Hunga Tonga-Hunga Ha’apai wasn’t supposed to last. The cloud of volcanic ash that became island-shaped in early 2015, about a month after an underwater volcano erupted in the South Pacific Kingdom of Tonga, was expected to be washed away by the ocean in three to four months.
Instead, it’s persisted for years, all the while shapeshifting before our eyes. And according to new research led by NASA, it could last for decades more.
“We haven’t had an island like this sustain itself in 50 years,” Jim Garvin, chief scientist of NASA’s Goddard Space Flight Center in Greenbelt, Maryland, told reporters at a press conference at the American Geophysical Union meeting in New Orleans yesterday.
As Garvin explained, the shallow submarine eruption that birthed Hunga Tonga-Hunga Ha’apai was special. Not only did the eruption spew lava, “it also produced some of the explosive magma water interactions that were the hallmark of the eruption that produced Surtsey,” an island off the coast of Iceland that formed in the 1960s and has persisted to this day.
Garvin believes Hunga Tonga-Hunga Ha’apai has outlived its expected lifespan because of chemical interactions between warm seawater and volcanic material, which caused its rocky shorelines to harden shortly after the eruption. If this hunch is correct, it would make the new island the first long-lived “surtseyan” island of the satellite record.
Scientists are now monitoring the volcanic island closely, using monthly satellite images to track its changing coastlines, and nearshore measurements with research vessels to map the seafloor. They’ve watched it change dramatically.
Initially, Hunga Tonga-Hunga Ha’apai was fairly oval-shaped, rising 400 feet from its coastlines to a central tuff cone. Over time, the entire island has become thinner and more stretched out as material erodes off the tuff cone and collects along the coastlines.
The first big change came in April 2015, when satellite images revealed that the cliffs marking the southern rim of the crater had collapsed. A few weeks later, the last remnants of the crater wall were gone, opening a central lake to the ocean.
At that time, Garvin explained, there was a risk of ocean waves impacting the tall cliffs on the inside of the crater, accelerating the cone’s collapse. But within a few more weeks, a sandbar had formed to protect the crater lake. That feature has persisted until this day.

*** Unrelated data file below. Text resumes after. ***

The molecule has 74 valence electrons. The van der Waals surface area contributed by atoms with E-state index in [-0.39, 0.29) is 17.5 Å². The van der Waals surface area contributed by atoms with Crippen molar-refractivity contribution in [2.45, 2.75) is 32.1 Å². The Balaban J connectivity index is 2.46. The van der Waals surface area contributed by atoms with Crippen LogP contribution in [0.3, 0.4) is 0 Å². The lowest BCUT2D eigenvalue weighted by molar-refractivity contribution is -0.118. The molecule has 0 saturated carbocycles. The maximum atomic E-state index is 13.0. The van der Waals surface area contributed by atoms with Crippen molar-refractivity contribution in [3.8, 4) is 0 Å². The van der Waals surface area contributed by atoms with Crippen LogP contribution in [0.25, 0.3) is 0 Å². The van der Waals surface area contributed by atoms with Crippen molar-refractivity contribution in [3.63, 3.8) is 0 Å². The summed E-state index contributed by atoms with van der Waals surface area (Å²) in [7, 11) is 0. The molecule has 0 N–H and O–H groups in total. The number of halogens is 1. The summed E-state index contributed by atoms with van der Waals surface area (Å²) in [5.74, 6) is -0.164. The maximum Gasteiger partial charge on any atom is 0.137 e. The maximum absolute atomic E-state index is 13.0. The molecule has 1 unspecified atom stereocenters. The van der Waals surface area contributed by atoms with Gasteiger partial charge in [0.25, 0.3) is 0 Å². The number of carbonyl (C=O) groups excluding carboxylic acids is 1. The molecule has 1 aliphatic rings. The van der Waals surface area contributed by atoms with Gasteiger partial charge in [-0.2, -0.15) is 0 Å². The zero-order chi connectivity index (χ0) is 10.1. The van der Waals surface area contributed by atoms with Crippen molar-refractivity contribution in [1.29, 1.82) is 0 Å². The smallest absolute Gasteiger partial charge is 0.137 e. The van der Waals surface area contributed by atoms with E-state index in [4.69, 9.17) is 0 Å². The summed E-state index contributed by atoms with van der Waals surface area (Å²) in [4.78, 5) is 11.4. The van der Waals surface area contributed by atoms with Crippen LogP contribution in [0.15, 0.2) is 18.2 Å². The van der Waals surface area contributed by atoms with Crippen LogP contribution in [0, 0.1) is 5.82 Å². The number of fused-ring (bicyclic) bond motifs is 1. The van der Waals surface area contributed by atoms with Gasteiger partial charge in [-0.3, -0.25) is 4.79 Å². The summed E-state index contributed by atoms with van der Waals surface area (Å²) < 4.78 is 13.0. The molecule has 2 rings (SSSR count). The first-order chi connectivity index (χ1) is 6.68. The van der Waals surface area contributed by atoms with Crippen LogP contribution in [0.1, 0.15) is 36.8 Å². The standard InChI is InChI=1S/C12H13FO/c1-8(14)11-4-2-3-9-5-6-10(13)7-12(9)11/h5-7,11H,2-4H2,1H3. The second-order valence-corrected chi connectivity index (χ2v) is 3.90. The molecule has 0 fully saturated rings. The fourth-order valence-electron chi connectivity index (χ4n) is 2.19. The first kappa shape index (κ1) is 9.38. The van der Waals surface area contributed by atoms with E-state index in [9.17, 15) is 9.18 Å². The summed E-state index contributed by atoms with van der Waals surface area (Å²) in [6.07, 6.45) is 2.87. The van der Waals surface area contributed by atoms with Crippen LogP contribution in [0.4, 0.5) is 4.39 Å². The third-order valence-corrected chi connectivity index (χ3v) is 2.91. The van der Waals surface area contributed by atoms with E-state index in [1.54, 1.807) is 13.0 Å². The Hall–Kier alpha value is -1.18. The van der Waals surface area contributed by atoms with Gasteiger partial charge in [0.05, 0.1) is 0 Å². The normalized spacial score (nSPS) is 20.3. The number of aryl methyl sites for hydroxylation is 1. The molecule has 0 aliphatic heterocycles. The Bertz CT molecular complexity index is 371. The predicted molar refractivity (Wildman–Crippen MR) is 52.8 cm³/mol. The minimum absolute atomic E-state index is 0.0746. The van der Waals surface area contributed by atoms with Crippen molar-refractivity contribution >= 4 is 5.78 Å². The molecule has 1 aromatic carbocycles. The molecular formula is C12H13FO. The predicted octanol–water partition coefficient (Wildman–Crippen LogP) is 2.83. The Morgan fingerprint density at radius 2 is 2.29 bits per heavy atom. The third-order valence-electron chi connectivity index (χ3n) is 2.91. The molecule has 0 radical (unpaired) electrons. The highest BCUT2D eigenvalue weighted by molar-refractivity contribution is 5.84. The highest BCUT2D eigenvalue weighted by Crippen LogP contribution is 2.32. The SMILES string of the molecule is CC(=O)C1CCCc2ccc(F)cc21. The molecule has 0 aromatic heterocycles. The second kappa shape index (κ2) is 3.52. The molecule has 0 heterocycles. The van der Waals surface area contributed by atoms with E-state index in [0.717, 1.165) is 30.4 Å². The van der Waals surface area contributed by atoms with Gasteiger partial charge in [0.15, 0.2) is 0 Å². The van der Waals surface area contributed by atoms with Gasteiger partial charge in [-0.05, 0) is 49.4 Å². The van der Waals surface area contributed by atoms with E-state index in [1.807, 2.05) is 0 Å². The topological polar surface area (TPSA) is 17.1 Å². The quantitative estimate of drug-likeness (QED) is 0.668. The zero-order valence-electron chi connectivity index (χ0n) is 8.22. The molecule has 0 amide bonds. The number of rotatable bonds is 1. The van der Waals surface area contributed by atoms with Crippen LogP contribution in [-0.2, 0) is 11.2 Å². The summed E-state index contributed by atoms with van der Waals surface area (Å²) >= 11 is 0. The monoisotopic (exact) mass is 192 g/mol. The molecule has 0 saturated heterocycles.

The other major change has been the growth of a large peninsula to the northeast. By April 2015, that peninsula connected Hunga Tonga-Hunga Ha’apai to another nearby island. It has continued to widen over time.
To their surprise, the researchers are finding that the total volume of the island, as estimated using elevation models, has remained fairly stable after the first few months. Hunga Tonga-Hunga Ha’apai is now expected to survive for anywhere from six years to about three decades, depending on how quickly the tuff cone at its center is destabilized.
“This island is fighting for its life,” Garvin said. “And our predictions suggest we’ve got potentially another decade [or more] to watch this thing evolve from space.”
In addition to just being cool as hell, tracking this island’s evolution could help us understand the history of other worlds, namely, our friendly neighborhood Red Planet. As Garvin explained, Mars features fields of small volcanoes “very similar to Hunga Tonga-Hunga Ha’apai in appearance, but we don’t know the context in which they formed.”
The question now is, are the different stages of the Earthly island’s evolution evident in volcanic features on Mars? And if so, does that tell us something about when Mars last had water, and how deep and widespread that water was?
“We think [this is] a real opportunity for learning,” Garvin said.
This has been your periodic reminder that Earth is a dynamic, amazing world, and we’re damn lucky to live on it.